Maybe you’ve been wanting to learn how to make Eastern European cabbage rolls the traditional way. Or, perhaps you’re excited about always having spicy Korean kimchi on hand.

With its various colors, textures, and uses, it is a versatile vegetable found in many delicious dishes from across the world. No matter how you plan on using it, nothing beats a crisp cabbage fresh from the garden!

This cool-season crop exhibits a variety of benefits for gardeners. It’s easy to grow and some varieties remain fresh even into winter months. To choose the best one for your unique culinary preferences or gardening needs, you’ll first need to understand the four basic types of cabbage: green, red, savoy, and Chinese.

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What Is Cabbage?

Brassica oleracea, more commonly known as cabbage, belongs to the same family as broccoli, cauliflower, Brussels sprouts, and kale. It was cultivated in Europe for thousands of years and then bred to create large and nutritious edible heads. Its dense leaves are usually white or pale green in color, but can also be found in red or purple varieties.

This cruciferous vegetable is high in Vitamin K, Vitamin C, potassium, magnesium, manganese, calcium, iron, and fiber. It can be eaten raw but is also incredibly versatile when it comes to cooking. You’ll often see it pickled, fermented into sauerkraut, steamed, stewed, roasted, sautéed, or braised.

1. Green Cabbage

Green Cabbage

Green cabbage is the most widely familiar type, with its round or pointed heads and firm texture. The leaves are typically dark green to pale green, though some can even be white – hence its alternative name, white cabbage. Green ones include a diverse range of varietals, some of which are frost tolerant while others are heat tolerant. No matter your gardening zone, you’re sure to find a green cabbage that works well in your climate.

When raw, the leaves can be somewhat rubbery, with a mild bitterness and peppery kick. Raw green ones is commonly used in coleslaw for its peppery crunch but can also be fermented or pickled. When cooked, it will turn translucent with a soft texture and sweet aftertaste, ideal for dumpling filling, stir frys, or soups. Make sure to pick them with some heft and densely packed leaves.

2. Red (Purple) Cabbage

Red Cabbage

Red versions of these vegetables, which contains a greater amount of anthocyanins (a healthy antioxidant), is recognizable for its smooth purplish-red leaves. The purple hue may turn into a bright blue upon cooking. In addition, be aware that red ones tends to bleed its color into its surroundings when cooked. However, you can prevent the color change by adding an acid like citrus juice or vinegar.

Red cabbage could be a good choice for gardeners with limited space, as its heads tend to be more compact. In addition, it requires a longer time to mature than other types of cabbage. As a result, it offers a mellower taste but a more leathery texture. Given this, it works best in a salad or coleslaw, adding a pop of color and crunch – but it can also be used interchangeably with other cabbage recipes.

3. Savoy Cabbage

Savoy Cabbage

Originally from France, savoy cabbage is easy to distinguish because of its dark, crinkled leaves. The crimped texture of this vegetable has become associated with the name “savoy,” which is now used to describe other vegetables with the same frilly look. The textured leaves are more tender than other varieties, and those closest to the core will be the most tender. Thus, savoy vegetable can withstand longer cooking times – an advantageous trait for cabbage rolls, stir frys, and sautéed side dishes.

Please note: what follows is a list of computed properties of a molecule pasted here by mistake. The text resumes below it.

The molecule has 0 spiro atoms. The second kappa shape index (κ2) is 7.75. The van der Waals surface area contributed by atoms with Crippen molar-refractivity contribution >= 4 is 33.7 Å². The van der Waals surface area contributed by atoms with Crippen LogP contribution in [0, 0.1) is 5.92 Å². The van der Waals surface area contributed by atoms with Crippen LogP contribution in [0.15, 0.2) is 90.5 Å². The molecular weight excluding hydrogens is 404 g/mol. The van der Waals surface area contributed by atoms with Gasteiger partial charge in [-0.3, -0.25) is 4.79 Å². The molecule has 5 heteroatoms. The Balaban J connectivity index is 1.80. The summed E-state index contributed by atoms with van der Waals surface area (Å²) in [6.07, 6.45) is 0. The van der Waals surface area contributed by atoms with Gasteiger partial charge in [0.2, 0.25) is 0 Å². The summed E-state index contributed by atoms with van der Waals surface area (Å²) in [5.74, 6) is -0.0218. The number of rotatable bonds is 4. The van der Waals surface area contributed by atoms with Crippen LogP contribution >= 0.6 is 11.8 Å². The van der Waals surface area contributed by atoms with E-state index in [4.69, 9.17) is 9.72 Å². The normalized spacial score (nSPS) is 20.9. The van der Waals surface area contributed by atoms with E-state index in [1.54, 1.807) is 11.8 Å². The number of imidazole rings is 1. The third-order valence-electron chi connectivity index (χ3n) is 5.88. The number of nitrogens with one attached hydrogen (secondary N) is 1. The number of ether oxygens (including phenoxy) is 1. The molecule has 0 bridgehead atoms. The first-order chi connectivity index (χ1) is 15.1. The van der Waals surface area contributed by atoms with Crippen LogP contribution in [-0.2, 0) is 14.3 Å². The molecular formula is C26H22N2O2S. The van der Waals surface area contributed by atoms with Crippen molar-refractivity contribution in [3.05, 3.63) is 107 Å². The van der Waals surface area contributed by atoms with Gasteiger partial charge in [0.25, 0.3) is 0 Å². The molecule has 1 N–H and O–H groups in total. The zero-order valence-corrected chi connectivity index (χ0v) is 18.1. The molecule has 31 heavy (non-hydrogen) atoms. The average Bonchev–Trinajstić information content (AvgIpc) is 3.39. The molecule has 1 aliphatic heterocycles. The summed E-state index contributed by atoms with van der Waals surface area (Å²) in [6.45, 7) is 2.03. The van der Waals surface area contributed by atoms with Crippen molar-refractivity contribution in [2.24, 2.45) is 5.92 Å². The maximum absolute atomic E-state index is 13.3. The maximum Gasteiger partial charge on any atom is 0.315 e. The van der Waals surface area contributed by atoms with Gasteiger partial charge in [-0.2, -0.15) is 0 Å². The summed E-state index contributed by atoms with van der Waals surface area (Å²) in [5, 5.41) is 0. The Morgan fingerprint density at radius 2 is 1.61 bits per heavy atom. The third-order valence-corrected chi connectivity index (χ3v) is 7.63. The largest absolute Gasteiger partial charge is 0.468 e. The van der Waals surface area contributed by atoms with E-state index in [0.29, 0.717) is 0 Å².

As a European varietal, savoyis especially resistant to cold and frost, making it a good choice for northern gardeners. For that reason, it will also grow well in fall when temperatures start to drop and will store well throughout the winter. Savoy variant also has high heat tolerance, which means southern gardeners and summertime gardeners can enjoy it, too.

4. Chinese (Napa) Cabbage

Chinese (Napa) Cabbage

Lastly, Chinese cabbage (a.k.a. Napa ) has an elongated, cylindrical head of yellow-green leaves with thick, white spines. This variety is not actually a Brassica oleracea but a Brassica rapa, a type of chard more akin to bok choy and mustard greens.

Cultivated since at least the 1200s in China, Napa has a mild, sweet flavor, peppery bite, and distinct crunchy texture. It cooks well for use in dumplings and Asian soups. It’s also the main ingredient in kimchi, a fermented cabbage side dish common in Korea. Make sure to use your Chinese cabbage quickly though, as its shelf life is not long and it does not tolerate freezing temperatures well.

In Conclusion

With its smooth, sweet green leaves, green cabbage is suited to many culinary uses, like the rolls and soups. Red oneshas crinkled leaves radiating deep purple hues, creating a pop of color and crunchy bite in cole slaws and salads.

Meanwhile, the crumpled yet flavorful leaves of savoy cabbage are suited to almost any use, from stir frys to sauerkraut. Finally, Chinese cabbage, with its long, crunchy stalks, should be your go-to for fermenting into kimchi or filling up dumplings.

All four types of cabbage are rich in vitamins, minerals, and fiber, making them equally beneficial to a healthy diet. So which type of cabbage is most aligned with your culinary tastes and growth goals? Start growing your own cabbage at home this upcoming spring, and you can tantalize your taste buds with your favorite cabbage recipes for months to come!

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